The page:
...Lowell V. Noel looks like my movie Tevye. He has the Russian gestures, a convincing world's-wearing-me-down fatigue, and a voice that belts out "If I Were A Rich Man" at top volume. Noel's scenes with his daughters are tender and charming, and he captures Tevye's puzzlement at their independent thinking very well. He also has a nice sense of comic timing-spinning out his one-liners effectively. Noel notes in his program bio that he was one of the select few actors at Disneyland allowed to work with his own mustache. After reading that, I had to fight the temptation to slip backstage and see if his beard would pull off.
...Costumes work well . The men are all attired in authentic looking wool pants, vests and prayer shawls and a wide variety of head coverings-none of which match- in a delightful hodgepodge of colors and textures. The women look suitably modest and humble in jumpers and head kerchiefs, a poor but honest look that suits Anatevkan life.
...The Tuacahn water system is effectively used several times during the play, as a rainstorm, a shimmering set backdrop and of course, the famous flood, used here during the final scene. I know there wasn't a flood in the script but I was glad the director managed to slip it in anyway, it's such a strikingly dramatic effect.
...Fiddler audiences are in for
a night of wonderful music, energetic dancing and a warm,
touching, funny story.
The Spectrum-Tuesday June 20, 2000
Tuacahn transforms desert into Jewish Russia in 'Fiddler'
by Angel Pilkington
If you're looking for a night
of song, dance and comedy, "Fiddler on The Roof" at
Tuacahn is the place to be. Brian
Larson (casting co-ordinator/producer) put a brilliant and
talented cast together for this production. The Tuacahn
amphitheater is the perfect setting for this musical. Its space
allows for livestock and horses... an especially nice touch in
...Tevye (Lowell V. Noel) and Golde (Cathy Gene Greenwood) did a superb job singing "Sunrise, Sunset". Noel may not have a voice like Topol but he makes up for it with his expression, energy and enthusiasm.
...Coupled with the other delights of the production, it all makes for a satisfying evening.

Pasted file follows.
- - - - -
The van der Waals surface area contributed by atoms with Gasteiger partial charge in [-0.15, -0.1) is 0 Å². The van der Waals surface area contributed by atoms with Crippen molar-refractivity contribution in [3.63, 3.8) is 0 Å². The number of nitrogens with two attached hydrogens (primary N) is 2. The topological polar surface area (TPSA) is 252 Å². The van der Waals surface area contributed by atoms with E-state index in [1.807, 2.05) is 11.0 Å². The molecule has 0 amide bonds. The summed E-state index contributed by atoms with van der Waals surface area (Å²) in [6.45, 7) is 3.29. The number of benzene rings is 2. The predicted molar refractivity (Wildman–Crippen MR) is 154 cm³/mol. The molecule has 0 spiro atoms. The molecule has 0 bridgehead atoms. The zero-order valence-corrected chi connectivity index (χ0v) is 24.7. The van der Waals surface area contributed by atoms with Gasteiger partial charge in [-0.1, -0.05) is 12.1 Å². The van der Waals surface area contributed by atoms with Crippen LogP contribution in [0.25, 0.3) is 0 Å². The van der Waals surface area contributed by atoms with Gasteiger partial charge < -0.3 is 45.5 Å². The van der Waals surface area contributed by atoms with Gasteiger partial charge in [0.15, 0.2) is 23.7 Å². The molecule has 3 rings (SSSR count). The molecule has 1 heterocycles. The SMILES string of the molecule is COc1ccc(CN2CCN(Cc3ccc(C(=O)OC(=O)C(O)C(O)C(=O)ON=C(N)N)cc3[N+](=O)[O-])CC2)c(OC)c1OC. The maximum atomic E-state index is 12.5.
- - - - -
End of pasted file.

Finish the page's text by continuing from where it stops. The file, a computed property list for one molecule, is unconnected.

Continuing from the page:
The Salt Lake Tribune- Sunday July 2, 2000
Message of 'Fiddler' as Up-to-Date as the Headlines
by Scott C. Morgan
IVINS- In the expansive Tuacahn
Amphitheater, "Fiddler On The Roof" nearly approaches
biblical proportions. No, there ain't plagues and famine, but
floodwaters cascade down the mountain toward the audience in a
decidedly symbolic moment meant to draw parallels with the book
of Exodus. Tim Threlfall has directed a respectable
"Fiddler" that moves along well, even if the stage
pictures he assembles don't always fill Tuacahn's space to the
best effect. As the family patriarch Tevye, a jovial and
roly-poly Lowell V. Noel creates a nice rapport with the audience
with antics that register to the second-to-the-last row of the
2,000 seat amphitheater. Noel is paired well with Cathy Gene
Greenwood, who plays his no-nonsense wife Golde. Under Jenny
Frogley's fine musical direction, aided greatly by the amplified
sound design of Ian Hunter, the ensemble stands out in the vocal
"Fiddler on The Roof"s" masterful depiction of the tug-of-war between tradition and change is what helps make it perpetually relevant for examining our past, present and future. No matter how familiar or overproduced "Fiddler" may be, it seems the musical can withstand most anything- even flooding.
Las Vegas Revue-Jornal-Thursday July 6, 2000
Southern Utah Setting Compliments 'Fiddler On The Roof'
by Carol Cling
The beloved Broadway musical